Michael Abrash Joins Oculus, Calls Facebook 'Final Piece of the Puzzle'
"Michael Abrash is a game programmer and technical writer specializing in optimization and 80x86 assembly language, game programming, a reputation cemented by his 1990 book Zen of Assembly Language Volume 1: Knowledge. Related issues were covered in his later book Zen of Graphics Programming. [...] After working at Microsoft on graphics and assembly code for Windows NT 3.1, he returned to the game industry in the mid-1990s to work on Quake for id Software. "
Embedded SIM Design Means No More Swapping Cards
This would be hugely useful for remotely deployed ship-based (operating near shore) sensors which use cell networks to send back readings. For security and environmental reasons, the sensors are sealed boxes with no physical access to what's inside, including the SIM. What happens if the device is moved to another carrier's coverage area, or another country? What happens if the current carrier goes under, or they jack up their rates, or change their roaming policies? Right now, a carrier going under would brick the device.
Additionally, think beyond phones, as TFA implies. Physical access to a SIM is a security risk in itself. I would rather restrict phyical access to the SIM, and have password restricted access to a reprogrammable SIM than have my sensor drop off the air, or start sending readings somewhere else altogether.
Favorite way to add capsaicin to a dish:
Espelette pepper: http://en.wikipedia.org/wiki/Espelette_pepper
Not crazy hot, and it has some kind of otherness that I really dig.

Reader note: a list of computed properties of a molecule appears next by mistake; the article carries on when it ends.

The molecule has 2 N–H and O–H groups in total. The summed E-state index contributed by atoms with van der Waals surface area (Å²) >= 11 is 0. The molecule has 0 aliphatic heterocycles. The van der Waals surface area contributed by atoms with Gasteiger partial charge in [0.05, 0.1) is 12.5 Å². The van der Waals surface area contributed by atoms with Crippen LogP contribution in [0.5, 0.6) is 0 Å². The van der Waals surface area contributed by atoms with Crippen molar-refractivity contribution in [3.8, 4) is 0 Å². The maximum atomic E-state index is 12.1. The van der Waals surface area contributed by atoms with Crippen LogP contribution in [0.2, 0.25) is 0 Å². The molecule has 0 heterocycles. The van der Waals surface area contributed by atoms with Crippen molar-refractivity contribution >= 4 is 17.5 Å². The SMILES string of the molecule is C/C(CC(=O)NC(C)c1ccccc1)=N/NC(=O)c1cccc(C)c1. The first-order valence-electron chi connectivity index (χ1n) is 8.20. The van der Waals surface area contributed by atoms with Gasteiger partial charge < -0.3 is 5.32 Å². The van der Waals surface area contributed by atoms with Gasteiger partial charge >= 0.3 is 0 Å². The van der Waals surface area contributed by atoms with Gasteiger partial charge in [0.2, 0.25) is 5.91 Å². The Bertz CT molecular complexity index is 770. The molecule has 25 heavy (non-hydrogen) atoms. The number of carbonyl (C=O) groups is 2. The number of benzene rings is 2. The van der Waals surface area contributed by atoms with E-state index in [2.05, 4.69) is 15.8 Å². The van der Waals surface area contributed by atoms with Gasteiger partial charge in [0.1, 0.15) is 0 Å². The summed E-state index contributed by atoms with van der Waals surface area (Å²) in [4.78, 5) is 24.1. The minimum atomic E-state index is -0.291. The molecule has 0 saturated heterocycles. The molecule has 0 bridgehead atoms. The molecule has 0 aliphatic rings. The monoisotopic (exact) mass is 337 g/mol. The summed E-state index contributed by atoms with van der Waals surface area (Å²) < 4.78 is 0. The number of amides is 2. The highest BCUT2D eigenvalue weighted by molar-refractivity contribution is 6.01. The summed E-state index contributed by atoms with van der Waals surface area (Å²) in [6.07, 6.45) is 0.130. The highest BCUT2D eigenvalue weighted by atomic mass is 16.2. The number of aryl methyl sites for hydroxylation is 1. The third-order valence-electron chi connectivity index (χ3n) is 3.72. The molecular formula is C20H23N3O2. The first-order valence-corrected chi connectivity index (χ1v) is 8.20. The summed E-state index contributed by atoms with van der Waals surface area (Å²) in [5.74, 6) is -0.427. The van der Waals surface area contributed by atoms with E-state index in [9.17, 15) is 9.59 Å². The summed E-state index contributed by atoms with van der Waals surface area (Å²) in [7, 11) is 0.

Trained Rats Map Minefields With GPS
It's not crazy, and it's already being done, by organization like HeroRATs - http://www.apopo.org/cms.php?cmsid=107. They train African giant pouched rats to detect mines. They're also using them to detect tuberculosis, in human spit. Yuck, but way cool.
Geek Tool: Slashdot Video of Award Winning 3D Printer From CES
Why should I make the individual investment when I can just go to Menards with an AutoCAD or Unigraphics file and say, "print me a plastic part" for $2.99 and I'll stop by when its done?
Few people thought they needed home laser printers at first either. And you can bet that there will be a Kinko's model coming around the bend quite quickly.
Carbon Trading Halted After EU Exchange Is Hacked
How does one liquidate siphoned carbon credits? Do they hold a black market value?
Linux Wall Warts Small On Size, Big On Possibilities
Very interesting. Care to elaborate?
What Was Your First Gaming Experience?
My father was lent a Pong unit. Ugly black and brown console, two rheostats. Semi-crappy B&W display on the tube TV. And that's about all. Looked like a rejected sci-fi prop.
And it was the coolest thing I had ever seen.
Roll forward a few years (past the Atari 2600, which was much like the Pong console, in retrospect). I walk by a computer store, and they're selling Apple II's. Every machine on display had a game running on it, and a line of kids waiting for their turn. It was at that moment that I knew that computers would be a pretty big thing in my life.
Not that I knew at the time that it would lead to a career in IT. But it was games that did it.